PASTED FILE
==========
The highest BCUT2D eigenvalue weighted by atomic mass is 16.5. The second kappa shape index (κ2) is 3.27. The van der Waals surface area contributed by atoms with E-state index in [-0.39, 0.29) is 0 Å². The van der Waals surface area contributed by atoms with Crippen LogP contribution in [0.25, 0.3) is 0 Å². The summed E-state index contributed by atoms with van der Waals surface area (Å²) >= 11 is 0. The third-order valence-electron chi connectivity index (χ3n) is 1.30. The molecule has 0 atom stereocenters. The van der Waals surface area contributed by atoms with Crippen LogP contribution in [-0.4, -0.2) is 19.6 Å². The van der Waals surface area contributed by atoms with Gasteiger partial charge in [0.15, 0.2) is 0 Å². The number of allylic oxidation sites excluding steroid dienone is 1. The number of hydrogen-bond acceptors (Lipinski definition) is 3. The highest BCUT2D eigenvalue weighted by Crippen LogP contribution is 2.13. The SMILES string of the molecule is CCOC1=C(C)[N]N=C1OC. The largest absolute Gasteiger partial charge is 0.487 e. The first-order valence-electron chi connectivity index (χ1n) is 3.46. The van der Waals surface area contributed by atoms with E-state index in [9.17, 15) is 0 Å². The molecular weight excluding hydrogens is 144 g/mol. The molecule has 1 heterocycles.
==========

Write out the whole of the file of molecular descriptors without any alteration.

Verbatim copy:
The highest BCUT2D eigenvalue weighted by atomic mass is 16.5. The second kappa shape index (κ2) is 3.27. The van der Waals surface area contributed by atoms with E-state index in [-0.39, 0.29) is 0 Å². The van der Waals surface area contributed by atoms with Crippen LogP contribution in [0.25, 0.3) is 0 Å². The summed E-state index contributed by atoms with van der Waals surface area (Å²) >= 11 is 0. The third-order valence-electron chi connectivity index (χ3n) is 1.30. The molecule has 0 atom stereocenters. The van der Waals surface area contributed by atoms with Crippen LogP contribution in [-0.4, -0.2) is 19.6 Å². The van der Waals surface area contributed by atoms with Gasteiger partial charge in [0.15, 0.2) is 0 Å². The number of allylic oxidation sites excluding steroid dienone is 1. The number of hydrogen-bond acceptors (Lipinski definition) is 3. The highest BCUT2D eigenvalue weighted by Crippen LogP contribution is 2.13. The SMILES string of the molecule is CCOC1=C(C)[N]N=C1OC. The largest absolute Gasteiger partial charge is 0.487 e. The first-order valence-electron chi connectivity index (χ1n) is 3.46. The van der Waals surface area contributed by atoms with E-state index in [9.17, 15) is 0 Å². The molecular weight excluding hydrogens is 144 g/mol. The molecule has 1 heterocycles.